The album was called Superunknown and would go down in history alongside Nirvana's Nevermind (1991), Pearl Jam's Ten (1991) & Alice In Chain's Dirt (1992) as one of the select few albums to stand the rigors of time and still stand up today as a classic not just of the Grunge era, but of the entire history of rock music.

Superunknown runs 70 minutes and features 15 songs. Here are my top three.

First up is perhaps the bands signature tune, or at least, the one that most rock fans would have come across on countless 90s playlists; the apocalyptic 'Black Hole Sun'. One of the most conventionaly structured songs on the album, 'Black Hole Sun' is lead singer Chris Cornell's attempt to put into words his views on the nature of society, the birth & destruction of the universe and his own melancholy. However, this is not a self-pitying number, nor a cry for help like some of his Grunge counterparts. Cornell stated himself that "Writing ['Black Hole Sun'] made me feel better". It is cathartic yes, but not hopeless.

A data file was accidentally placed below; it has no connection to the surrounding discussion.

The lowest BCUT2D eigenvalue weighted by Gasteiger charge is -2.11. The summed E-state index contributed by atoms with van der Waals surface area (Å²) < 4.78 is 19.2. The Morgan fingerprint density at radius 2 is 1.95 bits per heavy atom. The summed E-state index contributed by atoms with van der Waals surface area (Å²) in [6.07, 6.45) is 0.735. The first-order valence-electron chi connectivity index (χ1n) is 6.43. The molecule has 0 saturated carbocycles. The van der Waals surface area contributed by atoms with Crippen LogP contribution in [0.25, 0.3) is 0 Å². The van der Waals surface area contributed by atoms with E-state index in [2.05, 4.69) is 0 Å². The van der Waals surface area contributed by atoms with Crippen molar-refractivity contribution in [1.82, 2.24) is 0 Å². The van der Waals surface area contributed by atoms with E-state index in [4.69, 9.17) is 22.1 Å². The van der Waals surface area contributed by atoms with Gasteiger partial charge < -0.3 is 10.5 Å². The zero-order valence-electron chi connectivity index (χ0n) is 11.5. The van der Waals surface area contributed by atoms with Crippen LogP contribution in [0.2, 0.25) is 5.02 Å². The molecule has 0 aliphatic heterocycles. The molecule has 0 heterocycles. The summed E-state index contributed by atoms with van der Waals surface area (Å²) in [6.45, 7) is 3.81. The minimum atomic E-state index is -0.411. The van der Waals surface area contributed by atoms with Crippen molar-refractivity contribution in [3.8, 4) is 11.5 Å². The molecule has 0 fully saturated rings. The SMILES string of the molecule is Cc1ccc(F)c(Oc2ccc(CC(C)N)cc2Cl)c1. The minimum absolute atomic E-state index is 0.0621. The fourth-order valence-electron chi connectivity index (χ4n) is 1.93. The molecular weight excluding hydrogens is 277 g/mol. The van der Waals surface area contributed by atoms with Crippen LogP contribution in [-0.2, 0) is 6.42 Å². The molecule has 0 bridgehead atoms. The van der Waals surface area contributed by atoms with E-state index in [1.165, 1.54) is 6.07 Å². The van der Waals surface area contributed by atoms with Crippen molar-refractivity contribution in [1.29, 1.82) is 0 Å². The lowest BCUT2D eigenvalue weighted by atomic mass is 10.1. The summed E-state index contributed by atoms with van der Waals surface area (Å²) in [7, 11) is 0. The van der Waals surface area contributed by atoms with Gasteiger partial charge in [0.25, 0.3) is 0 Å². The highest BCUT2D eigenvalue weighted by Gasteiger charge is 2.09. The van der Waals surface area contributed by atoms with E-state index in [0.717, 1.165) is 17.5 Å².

Next up is 'My Wave'. This song acts is an ode to living life to the fullest and letting others do as they please - so long of course as it does not negativly effect others. Featuring bouncing rifts from Cornell and Kim Thayil, this song showcases the bands more radio-friendly hard rock side, sounding something more akin to the work of contemporaries Pearl Jam. The track can perhaps be summed up by the repeated reprise of "Save it just keep it off my wave".